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Health Care's Challenges Beyond the SCOTUS Ruling

University of Pennyslvania Health System Chief Ralph Muller Weighs In

Companion article: Insurance, Health Care and The SCOTUS Decision: A Penn Panel of Experts Looks Ahead

PHILADELPHIA -- At the same time the Supreme Court ruling upholding the Affordable Care Act clears the way for the full implementation of health reform, it also brings into focus many of the obstacles to that goal, according to Ralph Muller, CEO of the University of
Ralph Muller
Photo: Hoag Levins

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Appearing at a round table discussion convened by the LDI Health Economist, Ralph Muller, CEO of the $4 billion-a-year University of Pennsylvania Health System, detailed the challenges facing full implementation of the health care law.
Pennsylvania Health System.

Muller, who oversees a $4 billion-a-year sprawl of academic hospitals and health care services, spoke on a panel convened by Penn's Leonard Davis Institute of Health Economics to discuss the implications of the U.S. Supreme Court's decision upholding the health reform law.

"I am very glad the justices upheld the act because otherwise, there would have been chaos," said Muller, also the former CEO of the University of Chicago Hospitals and Health System and, earlier in his career, Deputy Commissioner of the Massachusetts Department of Public Welfare where he oversaw the state's Medicaid program.

Law's shortcomings
Speaking from a dais that included five other top Penn health policy research experts at the Leonard Davis Institute of Health Economics, Muller said his sense of relief was tempered by his understanding of the size and complexity of what ultimately had to be accomplished -- as well as by some of the shortcomings of the reform law and heavily entrenched practices of current health care delivery systems.

"High costs are one of the common criticisms of the American health care system," Muller continued, "And one of the reasons administrative costs are so high is that everyone tries to figure out how to pass the hot potato. There are too many incentives to take the well-insured and not provide care to people who are less well insured at the same time you have hospitals expanding in the suburbs and closing in the inner cities. That's the craziness of the American health care system, and one of the things the ACA was intended to resolve, or, at least mitigate."

"Secondly," said Muller, "The ACA does not take on the fee-for-service system we have in this country that lends itself to a focus on doing more services rather than taking care of populations wisely," he said. "Until there is a more significant change in the payment system, some of the issues that bedevil everybody in the American health care system will continue."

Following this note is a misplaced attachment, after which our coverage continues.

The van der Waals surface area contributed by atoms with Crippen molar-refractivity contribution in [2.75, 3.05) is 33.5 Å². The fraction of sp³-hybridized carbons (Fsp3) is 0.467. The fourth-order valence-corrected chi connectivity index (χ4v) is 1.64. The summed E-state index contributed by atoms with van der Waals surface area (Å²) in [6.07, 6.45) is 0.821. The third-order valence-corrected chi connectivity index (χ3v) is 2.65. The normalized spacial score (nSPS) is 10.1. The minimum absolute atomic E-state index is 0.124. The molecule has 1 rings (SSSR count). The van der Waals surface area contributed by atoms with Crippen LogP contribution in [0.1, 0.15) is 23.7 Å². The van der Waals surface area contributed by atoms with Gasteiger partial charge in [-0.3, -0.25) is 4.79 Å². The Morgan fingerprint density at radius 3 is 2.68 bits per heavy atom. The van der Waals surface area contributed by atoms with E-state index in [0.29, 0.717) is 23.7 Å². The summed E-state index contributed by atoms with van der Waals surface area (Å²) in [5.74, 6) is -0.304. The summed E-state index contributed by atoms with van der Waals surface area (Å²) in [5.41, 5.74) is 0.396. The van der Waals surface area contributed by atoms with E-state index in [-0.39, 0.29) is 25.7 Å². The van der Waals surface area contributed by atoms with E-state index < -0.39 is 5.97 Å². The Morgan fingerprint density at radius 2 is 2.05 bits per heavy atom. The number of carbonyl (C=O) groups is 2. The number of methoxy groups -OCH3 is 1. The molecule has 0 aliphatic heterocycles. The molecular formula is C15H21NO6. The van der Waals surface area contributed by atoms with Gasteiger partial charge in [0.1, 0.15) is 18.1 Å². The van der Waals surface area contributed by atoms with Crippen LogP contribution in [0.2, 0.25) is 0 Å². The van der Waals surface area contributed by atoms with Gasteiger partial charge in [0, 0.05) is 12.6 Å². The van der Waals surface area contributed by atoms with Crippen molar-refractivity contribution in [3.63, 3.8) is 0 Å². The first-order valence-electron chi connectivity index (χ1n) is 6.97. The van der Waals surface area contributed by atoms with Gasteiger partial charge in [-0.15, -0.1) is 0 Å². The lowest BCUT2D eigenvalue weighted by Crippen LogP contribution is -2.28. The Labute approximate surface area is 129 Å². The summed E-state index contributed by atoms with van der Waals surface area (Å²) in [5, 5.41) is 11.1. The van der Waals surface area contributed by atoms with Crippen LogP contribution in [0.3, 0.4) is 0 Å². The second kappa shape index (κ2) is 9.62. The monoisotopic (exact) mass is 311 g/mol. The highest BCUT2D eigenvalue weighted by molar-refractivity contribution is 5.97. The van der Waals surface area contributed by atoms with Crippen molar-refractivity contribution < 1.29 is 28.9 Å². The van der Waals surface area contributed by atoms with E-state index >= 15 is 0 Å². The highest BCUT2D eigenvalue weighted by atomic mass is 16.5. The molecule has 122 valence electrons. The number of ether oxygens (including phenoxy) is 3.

Political realities
He also pointed to the political realities that directly define the policies and economics of so much of U.S. health care. "An issue that continues to dominate the U.S. is how much money you put into the public sector," Muller said. "That issue may not be in front of the Supreme Court but it certainly is in front of the electorate. Health care's next big decision will be who wins the November Presidential election."

"For that reason," he said, "I prefer that Mr. Obama gets reelected. We should look to other countries like the UK to understand why. There was one set of reforms under Mrs. Thatcher. Then Mr. Blair arrived and flipped the switch again. Mr. Cameron followed with another switch. You can't run health care, which is so complex, by switching policies every four or five years. You've got to let it run out twenty years at a time and let these things work themselves out."

Medicare Advantage
"I'm a fan of the Affordable Care Act," said Muller, "but wish that instead of doing ACOs and bundled care, they would have fixed Medicare Advantage."

That program, which enables beneficiaries to get their Medicare coverage administrated through private insurance plans, was launched in 1997 and significantly overhauled in 2003.

"The politics of that," said Muller, "was that a Democratic administration comes in and they want to reject everything that Mr. Bush did. They should have just fixed Medicare Advantage. That program allows for managed care, which may not have worked so well in recent years but could really be modified in a powerful way. As we look forward, that's the kind of experiments we'll have: Let's put a certain amount of money into health care and figure out how to get the doctors and nurses more involved in allocating that care."

"There is academic literature from 2003 and 2010 on how to fix Medicare Advantage," he said. "That allows for local involvement; Medicare Advantage plans can be in Philadelphia and Allentown and Lancaster. They don't have to be state wide. And, therefore, you get the benefit of all health care being, in a sense, local at the same time you put a boundary around how much you are willing to spend."

Private market
Muller predicted a "real spiking" in the popularity of Medicare Advantage plans in the next four years. "We have to somehow figure out how to harness managed care to what doctors and nurses know best, whether you call that 'accountable care' or 'population based' care. That's the direction we have to go in. Let the health care professionals work within an overall budget and use the private market in 50 states or 300 hospital referral regions to figure out how much we're willing to spend," he said.

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Hoag Levins is the managing editor of The LDI Health Economist.

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